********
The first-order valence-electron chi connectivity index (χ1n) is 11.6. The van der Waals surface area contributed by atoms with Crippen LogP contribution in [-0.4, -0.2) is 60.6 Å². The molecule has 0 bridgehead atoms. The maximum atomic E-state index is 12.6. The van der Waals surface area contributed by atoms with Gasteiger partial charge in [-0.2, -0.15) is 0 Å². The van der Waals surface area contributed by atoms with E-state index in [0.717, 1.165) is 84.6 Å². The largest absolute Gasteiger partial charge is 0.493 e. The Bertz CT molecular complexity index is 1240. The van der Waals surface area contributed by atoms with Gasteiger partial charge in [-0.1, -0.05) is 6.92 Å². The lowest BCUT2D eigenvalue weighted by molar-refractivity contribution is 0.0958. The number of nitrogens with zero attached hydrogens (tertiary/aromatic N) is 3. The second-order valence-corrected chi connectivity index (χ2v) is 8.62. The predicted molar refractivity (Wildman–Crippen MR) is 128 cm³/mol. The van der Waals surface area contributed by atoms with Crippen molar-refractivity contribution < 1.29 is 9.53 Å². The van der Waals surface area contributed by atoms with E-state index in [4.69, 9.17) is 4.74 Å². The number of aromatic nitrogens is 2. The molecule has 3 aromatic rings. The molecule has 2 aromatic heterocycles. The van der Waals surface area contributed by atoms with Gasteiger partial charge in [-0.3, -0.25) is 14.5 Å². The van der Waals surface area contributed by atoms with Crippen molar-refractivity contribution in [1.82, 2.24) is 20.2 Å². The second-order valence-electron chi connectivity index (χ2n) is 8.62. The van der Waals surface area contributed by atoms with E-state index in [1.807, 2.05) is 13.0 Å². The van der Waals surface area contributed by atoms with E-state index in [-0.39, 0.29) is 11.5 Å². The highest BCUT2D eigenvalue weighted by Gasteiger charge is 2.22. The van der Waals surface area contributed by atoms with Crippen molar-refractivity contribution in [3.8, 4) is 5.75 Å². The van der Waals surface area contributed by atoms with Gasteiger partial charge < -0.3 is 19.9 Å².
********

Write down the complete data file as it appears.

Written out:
The first-order valence-electron chi connectivity index (χ1n) is 11.6. The van der Waals surface area contributed by atoms with Crippen LogP contribution in [-0.4, -0.2) is 60.6 Å². The molecule has 0 bridgehead atoms. The maximum atomic E-state index is 12.6. The van der Waals surface area contributed by atoms with Gasteiger partial charge in [-0.2, -0.15) is 0 Å². The van der Waals surface area contributed by atoms with E-state index in [0.717, 1.165) is 84.6 Å². The largest absolute Gasteiger partial charge is 0.493 e. The Bertz CT molecular complexity index is 1240. The van der Waals surface area contributed by atoms with Gasteiger partial charge in [-0.1, -0.05) is 6.92 Å². The lowest BCUT2D eigenvalue weighted by molar-refractivity contribution is 0.0958. The number of nitrogens with zero attached hydrogens (tertiary/aromatic N) is 3. The second-order valence-corrected chi connectivity index (χ2v) is 8.62. The predicted molar refractivity (Wildman–Crippen MR) is 128 cm³/mol. The van der Waals surface area contributed by atoms with Crippen molar-refractivity contribution < 1.29 is 9.53 Å². The van der Waals surface area contributed by atoms with E-state index in [4.69, 9.17) is 4.74 Å². The number of aromatic nitrogens is 2. The molecule has 3 aromatic rings. The molecule has 2 aromatic heterocycles. The van der Waals surface area contributed by atoms with Gasteiger partial charge in [-0.3, -0.25) is 14.5 Å². The van der Waals surface area contributed by atoms with Crippen molar-refractivity contribution in [1.82, 2.24) is 20.2 Å². The second-order valence-electron chi connectivity index (χ2n) is 8.62. The van der Waals surface area contributed by atoms with E-state index in [1.807, 2.05) is 13.0 Å². The van der Waals surface area contributed by atoms with E-state index in [-0.39, 0.29) is 11.5 Å². The highest BCUT2D eigenvalue weighted by Gasteiger charge is 2.22. The van der Waals surface area contributed by atoms with Crippen molar-refractivity contribution in [3.8, 4) is 5.75 Å². The van der Waals surface area contributed by atoms with Gasteiger partial charge < -0.3 is 19.9 Å².